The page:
The Null Device
Things __ People Like + Democrat sympathies = Things younger than Republican Presidential candidate John McCain. Includes entries for things like nylon, Helvetica, The Grapes of Wrath, the Golden Gate Bridge, Kodachrome, both of Barack Obama's parents and various other notably old and cranky politicians.
And, via the Helvetica entry, various designers weigh in on McCain's use of the Optima typeface. The usual things come up (Optima being a bet-hedging typeface, the use of a bold weight outweighing any elitist connotations of the regular weight, Optima's association with the dental profession, and, of course, its resemblance to the inscriptions on the Vietnam War Memorial), but most interesting was type designer Matthew Carter's claim on how Optima McCain's choice of running mates:
I set the possible names in a bold weight of Optima caps and certain things became clear. HUCKABEE looks awkward in Optima, and ROMNEY is afflicted with the same difficult ‘EY’ combination that has plagued the current vice presidency. Perhaps because Optima is a German typeface, the word SCHWARZENEGGER looks predictably good.
Although it’s German, Optima took its inspiration from Quattrocento inscriptional lettering in the cathedrals of Florence and Siena, which may explain why GIULIANI looks so simpatico. In the end, however, my research suggests that the optimal running mate — so long as you don’t have to typeset her first name — is RICE.Is typography destiny?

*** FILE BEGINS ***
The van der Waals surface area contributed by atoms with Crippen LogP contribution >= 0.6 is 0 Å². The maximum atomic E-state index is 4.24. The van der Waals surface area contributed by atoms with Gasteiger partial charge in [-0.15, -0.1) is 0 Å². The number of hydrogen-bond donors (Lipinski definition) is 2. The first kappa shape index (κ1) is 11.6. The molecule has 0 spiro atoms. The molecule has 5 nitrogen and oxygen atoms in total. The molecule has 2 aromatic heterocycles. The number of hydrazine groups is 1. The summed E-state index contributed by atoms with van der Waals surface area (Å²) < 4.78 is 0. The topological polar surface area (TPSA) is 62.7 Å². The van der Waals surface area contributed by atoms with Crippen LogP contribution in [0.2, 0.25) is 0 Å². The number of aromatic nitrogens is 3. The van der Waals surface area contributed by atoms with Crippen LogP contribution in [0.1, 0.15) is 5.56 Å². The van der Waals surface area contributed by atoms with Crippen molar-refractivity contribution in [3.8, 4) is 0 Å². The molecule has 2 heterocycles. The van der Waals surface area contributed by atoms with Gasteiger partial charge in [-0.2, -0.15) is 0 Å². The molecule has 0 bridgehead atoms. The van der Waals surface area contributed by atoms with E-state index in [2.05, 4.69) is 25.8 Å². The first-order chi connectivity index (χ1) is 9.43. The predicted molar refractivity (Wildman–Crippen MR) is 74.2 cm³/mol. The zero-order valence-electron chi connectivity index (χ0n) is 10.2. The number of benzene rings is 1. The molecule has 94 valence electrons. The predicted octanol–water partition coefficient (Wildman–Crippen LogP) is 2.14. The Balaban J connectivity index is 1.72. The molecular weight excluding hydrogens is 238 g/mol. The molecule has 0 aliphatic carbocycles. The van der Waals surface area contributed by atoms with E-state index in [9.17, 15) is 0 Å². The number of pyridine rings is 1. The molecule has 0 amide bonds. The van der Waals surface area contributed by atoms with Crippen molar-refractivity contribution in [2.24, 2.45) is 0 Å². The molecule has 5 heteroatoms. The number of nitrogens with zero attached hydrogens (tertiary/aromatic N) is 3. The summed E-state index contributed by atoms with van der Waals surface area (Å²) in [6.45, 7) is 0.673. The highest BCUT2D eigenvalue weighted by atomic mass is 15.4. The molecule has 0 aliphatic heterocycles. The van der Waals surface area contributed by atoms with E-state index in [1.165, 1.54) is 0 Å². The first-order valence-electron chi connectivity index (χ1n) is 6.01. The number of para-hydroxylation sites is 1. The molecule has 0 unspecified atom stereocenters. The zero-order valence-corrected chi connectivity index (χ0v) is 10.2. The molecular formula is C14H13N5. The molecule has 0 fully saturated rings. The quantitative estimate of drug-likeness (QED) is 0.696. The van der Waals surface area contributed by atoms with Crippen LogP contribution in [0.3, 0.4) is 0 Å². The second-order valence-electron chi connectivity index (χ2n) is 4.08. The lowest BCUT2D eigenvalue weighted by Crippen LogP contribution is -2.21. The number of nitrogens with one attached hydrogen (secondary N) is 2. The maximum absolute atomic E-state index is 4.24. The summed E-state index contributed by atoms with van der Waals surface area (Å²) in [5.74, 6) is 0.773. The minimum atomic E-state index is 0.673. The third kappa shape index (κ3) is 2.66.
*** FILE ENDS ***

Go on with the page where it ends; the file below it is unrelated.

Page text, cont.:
In the popular beliefs of our times, the figure of Albert Einstein fulfils the role of the metaphorical "smartest human being ever", to the point where urban legends attributing factoids to (such as "we only use 10% of our brains") to various luminaries end up mutating into "Einstein said that...". So, not surprisingly, a lot of people are eager to claim the great man's endorsement for their beliefs, however tenuously.
Not surprisingly, there has been much debate about Einstein's views on religion (i.e., whether his famous statement that "God does not play dice" was an acknowledgement of a higher being or mere metaphor), with both theists and atheists claiming him for their team. Now, newly released letters from 1954 reveal that, at least towards the end of his life, Einstein regarded religion as "childish" and "primitive legends":
In the letter, dated January 3 1954, he wrote: "The word god is for me nothing more than the expression and product of human weakness, the Bible a collection of honourable, but still primitive legends which are nevertheless pretty childish.
He wrote: "For me the Jewish religion like all others is an incarnation of the most childish superstitions. And the Jewish people to whom I gladly belong and with whose mentality I have a deep affinity have no different quality for me than all other people.The letter recounts Einstein's questioning of religion having begun at age 12.
(via Boing Boing)